Friday, December 21, 2018

Baltic Christmas Day 21 - Winter Solstice!

Today is the winter solstice, the shortest day of the year; add to that a full moon and meteor shower, and it is bound to be a magical night! Many seasonal Latvian traditions originated in the ancient pagan celebrations of the winter solstice, and over the centuries these old pagan traditions not only survived, but have been incorporated into the Christian celebration. From pulling the log to decorating the house, we’ve compiled a list of resources of things you need to know to usher in the New Year and herald the return of the sun!

Photo: Wikipedia commons, credit Spekozols

To ward off the darkness, cold, last year's mishaps, bad work and thoughts, people pull a Yule log from one farm to another and then burn it, symbolizing the beginning of a new year. Baņuta gives us the details in her post Dec. 21 – Lighten Up!, and the article Day 22, Winter Solstice features additional options for the bluķa vilkšana. For those living in the city, the Light 'n Go Bonfire Logs from Home Depot are from the Baltics, burn quickly, and have handy pre-cut slots. 

In ancient Latvia, Ziemassvētki celebrated the rebirth of the Sun Maiden. Traditional celebrations included participating in ķekatas (also known as budēļi kaļadas, similar to mumming), when people dressed up costumes and went from house to house singing, dancing, and playing games. The traditional costumes varied, but popular choices were animals such as a horse, bear or crane. The ķekatas are believed to bring luck to the households that they visit, scaring away evil spirits in the process with the loud singing and carousing, and are warmly welcomed with food and drink. More on the budēļi tradition in Imanta’s post A Baltic Christmas Day 4 – Čigāni!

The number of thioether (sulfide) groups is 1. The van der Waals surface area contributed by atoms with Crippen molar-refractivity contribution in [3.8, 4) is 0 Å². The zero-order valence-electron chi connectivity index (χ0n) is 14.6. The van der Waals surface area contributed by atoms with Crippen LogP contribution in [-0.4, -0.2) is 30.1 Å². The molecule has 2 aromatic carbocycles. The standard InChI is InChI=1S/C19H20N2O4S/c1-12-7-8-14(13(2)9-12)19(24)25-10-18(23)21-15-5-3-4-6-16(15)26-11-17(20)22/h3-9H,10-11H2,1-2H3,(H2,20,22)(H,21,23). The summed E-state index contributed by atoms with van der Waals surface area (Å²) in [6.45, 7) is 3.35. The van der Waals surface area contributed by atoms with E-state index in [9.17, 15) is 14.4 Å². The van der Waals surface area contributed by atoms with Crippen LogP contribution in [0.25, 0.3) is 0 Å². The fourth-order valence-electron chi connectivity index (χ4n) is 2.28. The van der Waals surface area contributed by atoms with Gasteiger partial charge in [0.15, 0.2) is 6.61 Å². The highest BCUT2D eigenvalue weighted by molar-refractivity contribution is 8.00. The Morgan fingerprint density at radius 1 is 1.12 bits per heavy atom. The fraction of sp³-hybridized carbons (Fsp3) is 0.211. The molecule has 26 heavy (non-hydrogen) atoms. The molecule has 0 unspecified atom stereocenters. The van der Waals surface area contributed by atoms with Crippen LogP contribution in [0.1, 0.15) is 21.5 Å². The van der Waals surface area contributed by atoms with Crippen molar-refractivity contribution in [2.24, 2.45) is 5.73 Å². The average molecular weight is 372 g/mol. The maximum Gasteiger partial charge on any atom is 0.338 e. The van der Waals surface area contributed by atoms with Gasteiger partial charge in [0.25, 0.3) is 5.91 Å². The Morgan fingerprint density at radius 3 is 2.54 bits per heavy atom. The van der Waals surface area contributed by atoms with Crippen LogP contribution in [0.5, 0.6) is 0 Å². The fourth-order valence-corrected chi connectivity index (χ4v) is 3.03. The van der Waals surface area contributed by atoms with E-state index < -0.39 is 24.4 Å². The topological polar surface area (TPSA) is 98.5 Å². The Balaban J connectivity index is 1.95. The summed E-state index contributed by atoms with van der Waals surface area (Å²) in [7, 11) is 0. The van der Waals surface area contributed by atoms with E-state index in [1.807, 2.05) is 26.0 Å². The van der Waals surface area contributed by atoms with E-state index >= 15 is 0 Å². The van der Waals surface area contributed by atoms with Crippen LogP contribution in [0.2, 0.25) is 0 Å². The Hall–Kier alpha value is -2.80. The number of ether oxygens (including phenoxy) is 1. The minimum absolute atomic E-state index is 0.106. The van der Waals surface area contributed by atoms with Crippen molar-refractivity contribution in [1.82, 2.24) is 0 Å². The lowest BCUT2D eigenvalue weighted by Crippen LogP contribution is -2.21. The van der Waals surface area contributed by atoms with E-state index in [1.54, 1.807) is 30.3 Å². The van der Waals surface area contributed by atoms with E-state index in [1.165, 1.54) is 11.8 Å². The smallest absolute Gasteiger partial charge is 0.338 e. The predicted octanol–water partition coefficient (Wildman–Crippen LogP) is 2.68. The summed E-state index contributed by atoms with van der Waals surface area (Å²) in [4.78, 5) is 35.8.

The saimnieks and saimniece at each house would treat the guests – whether they be ķekatnieki or log pullers – with food and drink. One traditional food that was served was the pig’s head; learn to make your own with the article A Pig’s Head for a Winter Solstice Dinner.

Christmas and the winter solstice is traditionally a magical time in all three of the Baltic countries, and nowhere is this magic more evident than in the natural world and the Baltic customs surrounding animals. Read more about these traditions in the post Christmastime Animal Stories and Superstitions.

It is also a time for fortune-telling, merrymaking and games. Here Daina discussed the role of ziemas saulgrieži in her holiday celebrations: Day 16 and the Winter Solstice

Daiva addresses some of the Lithuanian traditions in her article Lithuanian Pre-Christian Rituals and Superstitions in Today’s Catholic Celebration

May you have a wonderful winter solstice celebration, and please join us tomorrow for debessmannā

No comments:

Post a Comment

Related Posts Plugin for WordPress, Blogger...